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Clinton Holds Energy Talks With Czechs

Clinton In Prague To Lobby For U.S. Energy Projecti
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December 03, 2012
U.S. Secretary of State Hillary Clinton arrived in Prague on December 3, where she met with her Czech counterpart, Karel Schwarzenberg, on the first stop of a European trip. During her visit, Clinton is expected to encourage the Czechs to choose U.S. firm Westinghouse over Russia's Atomstroyexport to build a new billion-dollar nuclear project at the Temelin power plant. (Reuters)
By RFE/RL
PRAGUE -- U.S. Secretary of State Hillary Clinton has visited Prague on the first leg of a European tour, meeting with Czech leaders for talks on "strengthening Czech energy independence."

"Energy security and energy diversification are top issues for our foreign policies around the world," she said. "This is not just about Europe and it is certainly not just about the Czech Republic."

Clinton asked the Czechs to choose the U.S. firm Westinghouse over Russia's Atomstroyexport to build a multibillion-dollar nuclear project at the Temelin power plant.

"The Czech people deserve the best value, the most tested and trustworthy technology, an outstanding safety record, responsible and accountable management, and job opportunities for Czech companies and workers," she said. "Westinghouse offers all of these things."

U.S. officials are encouraging the Czechs to reduce their energy dependence on Russia.

Czech Foreign Minister Karel Schwarzenberg and U.S. Secretary of State Hillary Clinton in PragueCzech Foreign Minister Karel Schwarzenberg and U.S. Secretary of State Hillary Clinton in Prague
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Czech Foreign Minister Karel Schwarzenberg and U.S. Secretary of State Hillary Clinton in Prague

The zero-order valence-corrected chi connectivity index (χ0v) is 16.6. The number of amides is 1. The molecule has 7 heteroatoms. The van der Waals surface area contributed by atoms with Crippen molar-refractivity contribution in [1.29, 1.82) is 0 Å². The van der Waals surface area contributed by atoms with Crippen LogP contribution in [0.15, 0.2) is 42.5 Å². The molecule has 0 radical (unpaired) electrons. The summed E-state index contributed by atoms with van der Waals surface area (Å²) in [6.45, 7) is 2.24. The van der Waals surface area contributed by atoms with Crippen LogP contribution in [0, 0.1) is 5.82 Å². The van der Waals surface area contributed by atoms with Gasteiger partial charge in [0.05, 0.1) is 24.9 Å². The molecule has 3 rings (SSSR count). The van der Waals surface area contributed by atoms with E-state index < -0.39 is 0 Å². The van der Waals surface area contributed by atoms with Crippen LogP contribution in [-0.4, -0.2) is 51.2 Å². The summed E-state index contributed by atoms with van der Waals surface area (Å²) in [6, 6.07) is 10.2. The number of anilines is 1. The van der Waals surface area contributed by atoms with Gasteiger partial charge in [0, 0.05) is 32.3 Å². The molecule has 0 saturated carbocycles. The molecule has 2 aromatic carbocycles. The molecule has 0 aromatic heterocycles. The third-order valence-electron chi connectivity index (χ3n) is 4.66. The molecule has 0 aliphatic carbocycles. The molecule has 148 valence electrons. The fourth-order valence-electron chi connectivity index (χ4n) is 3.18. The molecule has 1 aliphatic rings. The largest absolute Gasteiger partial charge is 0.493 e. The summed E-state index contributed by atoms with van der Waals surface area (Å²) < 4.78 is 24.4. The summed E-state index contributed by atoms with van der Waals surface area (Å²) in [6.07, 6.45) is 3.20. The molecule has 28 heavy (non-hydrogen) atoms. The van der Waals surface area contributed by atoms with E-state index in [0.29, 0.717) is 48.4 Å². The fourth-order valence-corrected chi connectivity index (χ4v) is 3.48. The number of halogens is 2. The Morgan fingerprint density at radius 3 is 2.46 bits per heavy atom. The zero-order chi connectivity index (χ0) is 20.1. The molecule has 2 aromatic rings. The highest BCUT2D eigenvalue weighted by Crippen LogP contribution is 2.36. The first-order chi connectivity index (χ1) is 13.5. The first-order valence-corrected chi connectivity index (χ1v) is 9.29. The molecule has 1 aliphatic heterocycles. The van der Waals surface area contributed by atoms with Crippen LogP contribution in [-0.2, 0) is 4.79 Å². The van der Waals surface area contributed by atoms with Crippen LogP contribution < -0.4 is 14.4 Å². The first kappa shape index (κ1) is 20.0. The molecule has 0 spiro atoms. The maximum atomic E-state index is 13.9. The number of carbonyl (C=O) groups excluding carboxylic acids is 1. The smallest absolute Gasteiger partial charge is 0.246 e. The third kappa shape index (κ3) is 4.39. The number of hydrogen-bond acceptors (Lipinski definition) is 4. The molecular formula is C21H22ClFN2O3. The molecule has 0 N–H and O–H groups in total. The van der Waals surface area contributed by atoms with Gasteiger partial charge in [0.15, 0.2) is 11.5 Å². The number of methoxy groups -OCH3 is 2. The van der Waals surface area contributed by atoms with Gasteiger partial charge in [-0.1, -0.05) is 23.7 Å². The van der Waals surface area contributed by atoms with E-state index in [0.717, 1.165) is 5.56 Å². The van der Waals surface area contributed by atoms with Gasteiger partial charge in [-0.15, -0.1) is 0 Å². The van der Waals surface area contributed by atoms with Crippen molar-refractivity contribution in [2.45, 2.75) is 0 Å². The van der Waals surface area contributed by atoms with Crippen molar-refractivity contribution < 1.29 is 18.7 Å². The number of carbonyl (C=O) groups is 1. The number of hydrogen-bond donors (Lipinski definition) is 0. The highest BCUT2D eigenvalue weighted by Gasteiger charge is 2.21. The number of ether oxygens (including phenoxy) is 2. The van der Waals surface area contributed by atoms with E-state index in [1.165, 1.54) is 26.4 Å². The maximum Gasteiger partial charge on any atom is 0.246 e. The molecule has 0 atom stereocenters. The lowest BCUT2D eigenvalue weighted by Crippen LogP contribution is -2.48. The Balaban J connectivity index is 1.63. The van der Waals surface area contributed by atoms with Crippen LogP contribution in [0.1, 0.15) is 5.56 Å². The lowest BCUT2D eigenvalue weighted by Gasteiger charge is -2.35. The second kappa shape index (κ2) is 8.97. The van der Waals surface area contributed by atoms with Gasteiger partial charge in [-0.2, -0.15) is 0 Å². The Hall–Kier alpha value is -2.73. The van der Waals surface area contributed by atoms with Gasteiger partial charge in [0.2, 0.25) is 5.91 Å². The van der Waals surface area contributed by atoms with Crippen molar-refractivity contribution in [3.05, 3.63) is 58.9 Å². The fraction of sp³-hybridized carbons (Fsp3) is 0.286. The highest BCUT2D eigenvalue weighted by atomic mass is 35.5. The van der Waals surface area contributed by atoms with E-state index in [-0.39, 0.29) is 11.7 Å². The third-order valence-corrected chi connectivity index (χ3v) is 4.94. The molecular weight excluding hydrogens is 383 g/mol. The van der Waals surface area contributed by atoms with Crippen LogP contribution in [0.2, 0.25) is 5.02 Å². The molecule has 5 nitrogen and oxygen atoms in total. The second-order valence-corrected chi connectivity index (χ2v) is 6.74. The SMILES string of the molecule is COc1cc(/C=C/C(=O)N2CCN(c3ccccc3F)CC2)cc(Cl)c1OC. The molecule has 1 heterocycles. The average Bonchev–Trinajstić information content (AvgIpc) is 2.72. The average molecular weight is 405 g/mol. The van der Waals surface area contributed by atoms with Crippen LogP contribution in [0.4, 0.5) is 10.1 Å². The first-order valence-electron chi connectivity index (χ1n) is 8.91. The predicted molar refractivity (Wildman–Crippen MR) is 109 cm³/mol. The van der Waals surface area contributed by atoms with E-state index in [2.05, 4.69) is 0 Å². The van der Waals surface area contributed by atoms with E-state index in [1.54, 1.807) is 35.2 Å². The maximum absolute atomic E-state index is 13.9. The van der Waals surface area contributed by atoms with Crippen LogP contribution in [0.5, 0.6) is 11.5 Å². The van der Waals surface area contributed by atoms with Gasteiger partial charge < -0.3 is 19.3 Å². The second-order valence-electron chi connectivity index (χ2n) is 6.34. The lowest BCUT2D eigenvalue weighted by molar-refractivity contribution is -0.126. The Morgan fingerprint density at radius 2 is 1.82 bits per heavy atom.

Czech Foreign Minister Karel Schwarzenberg and U.S. Secretary of State Hillary Clinton in Prague
Westinghouse faces competition from Russia's Atomstroyexport, the construction wing of state nuclear company Rosatom.

Atomstroyexport is part of a consortium that also includes Russian company Rusgidro and Czech company Skoda JS.

Rosatom has backed the Russo-Czech consortium's bid for the Temelin project by dangling the prospect of Czech companies supplying most of the material and including Czech companies in Rosatom nuclear projects in third countries.

Construction of Temelin started in the late 1980s; the plant was based on a Soviet design.

After the fall of communism in Eastern Europe, work on Temelin was suspended. In 1993, the Czech government approved plans to finish the plant but hired Westinghouse to make alterations to the original design and complete the work on the first two reactors.

That work was finished with the first reactor starting operation in 2000 and the second in 2002.

The Czech government now wants a third and fourth unit installed at the plant and has said it will announce the winner of the tender in 2013.

France's Areva was also in the bidding until October 5, when the Czech government excluded it from the tender.

Clinton praised the Czech Republic for its "commitment to nuclear safety and security and support for nonproliferation."

After Prague, Clinton is traveling to Brussels for a NATO meeting and to meet Pakistani Foreign Minister Hina Rabbani Khar. Clinton's tour will also include stops in Ireland and British-ruled Northern Ireland.
 
With additional reporting by CTK, AP, and Reuters

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